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School of Accountancy’s Cameron Modisane wants to increase work-ready graduates at Unisa

Professor Cameron Modisane steps in as the acting Head of Unisa's School of Accountancy. Picture: Goitsemang Tlhabye

Professor Cameron Modisane steps in as the acting Head of Unisa's School of Accountancy. Picture: Goitsemang Tlhabye

Published Nov 23, 2021


Pretoria - Newly appointed acting director for the School of Accountancy at Unisa, Professor Cameron Modisane is bent on increasing the number of successful and work-ready graduates making their way through the institutions' doors.

Modisane, 36, who officially stepped into the new role at the university as of November 1, after having joined the university late last year, also serves as a board of director for the Information Systems Audit and Control Association (ISACA SA) and the chairperson of the Finance, Risk and Audit Committee of Oxfam South Africa’s board.

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He said in the new role as the acting head he wanted to increase the number of students passing through Unisa's doors as chartered accountants but also ensure the quality of graduates they produced were up to standard.

Modisane said his biggest wish was to ensure that students not only passed but were at the same time ready for the challenges and expectations of the working environment.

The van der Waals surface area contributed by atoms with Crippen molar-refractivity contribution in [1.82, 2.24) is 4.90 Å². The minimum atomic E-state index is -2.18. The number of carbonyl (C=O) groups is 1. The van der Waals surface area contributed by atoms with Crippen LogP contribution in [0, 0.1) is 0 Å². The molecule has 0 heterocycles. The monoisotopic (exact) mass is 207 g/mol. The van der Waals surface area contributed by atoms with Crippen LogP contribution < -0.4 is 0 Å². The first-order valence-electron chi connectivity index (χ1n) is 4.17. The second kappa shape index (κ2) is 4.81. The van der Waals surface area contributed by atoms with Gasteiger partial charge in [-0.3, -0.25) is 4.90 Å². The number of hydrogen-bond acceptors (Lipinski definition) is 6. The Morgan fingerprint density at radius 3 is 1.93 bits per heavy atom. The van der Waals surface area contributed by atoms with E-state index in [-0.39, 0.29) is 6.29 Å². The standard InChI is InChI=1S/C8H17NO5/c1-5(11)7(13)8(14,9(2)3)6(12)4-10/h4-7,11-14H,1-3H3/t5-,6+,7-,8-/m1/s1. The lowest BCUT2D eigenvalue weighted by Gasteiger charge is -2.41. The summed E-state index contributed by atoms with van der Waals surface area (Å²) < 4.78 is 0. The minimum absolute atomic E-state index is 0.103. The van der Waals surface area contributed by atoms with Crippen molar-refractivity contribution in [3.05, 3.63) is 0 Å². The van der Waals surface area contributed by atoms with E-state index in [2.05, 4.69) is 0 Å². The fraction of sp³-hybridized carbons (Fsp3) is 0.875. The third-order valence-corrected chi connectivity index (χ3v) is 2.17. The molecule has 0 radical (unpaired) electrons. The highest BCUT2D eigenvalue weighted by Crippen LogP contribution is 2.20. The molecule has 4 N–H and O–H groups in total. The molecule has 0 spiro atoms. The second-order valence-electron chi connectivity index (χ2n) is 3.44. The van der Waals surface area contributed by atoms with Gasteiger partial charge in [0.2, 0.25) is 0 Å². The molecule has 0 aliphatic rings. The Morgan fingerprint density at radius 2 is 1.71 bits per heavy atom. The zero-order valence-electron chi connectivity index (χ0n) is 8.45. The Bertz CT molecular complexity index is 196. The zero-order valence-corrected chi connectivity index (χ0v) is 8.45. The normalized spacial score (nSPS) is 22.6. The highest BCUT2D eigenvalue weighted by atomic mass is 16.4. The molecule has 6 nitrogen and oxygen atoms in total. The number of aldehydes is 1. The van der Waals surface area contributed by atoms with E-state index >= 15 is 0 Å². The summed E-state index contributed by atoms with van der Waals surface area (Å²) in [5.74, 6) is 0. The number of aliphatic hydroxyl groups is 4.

"I want to help with the ITC results to ensure that the students that we send on to go and write their board exams actually qualify to be chartered accountants and ultimately increase our percentage from where it was sitting."

"In terms of nominal values, we contribute much higher than other institutions but we still want to increase the percentage of those that went to Unisa and eventually sit for their exams actually pass."

Modisane hailed as being one of the first black people to obtain a PhD in accounting under the age of 35 years, said he realised that the biggest challenge for students was that often many got derailed at university level and forgot the main goal of them being there.

Being from the townships himself Modisane said students especially from rural areas got dragged into substance abuse, alcohol consumption and drugs, something which he believed ended up having an impact on how quickly they could finish their studies.

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He said for him though what helped him keep focused was the fact he always wanted to be in charge of his career and push his limits but more than anything, he was pushed by the love he had for what he was doing.

"The biggest challenge for many students and why they struggle at tertiary level is because they are doing things for the wrong reasons like money or people telling them it has money. However, without the passion, it's going to be painful for them sitting with a 40% mark."

"My friends always teased me about not wanting to go out, but I was committed because I knew why I was there. I got a bursary. My parents couldn't afford to take me to school as my mom was earning R3 500 so thankfully she didn't have to pay a cent."

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Modisane said he would be taking a break from studying whilst he settles into his new role, but he urged students to find role models with a passion and love for their career to take them under their wings in order to propel them forward.

Pretoria News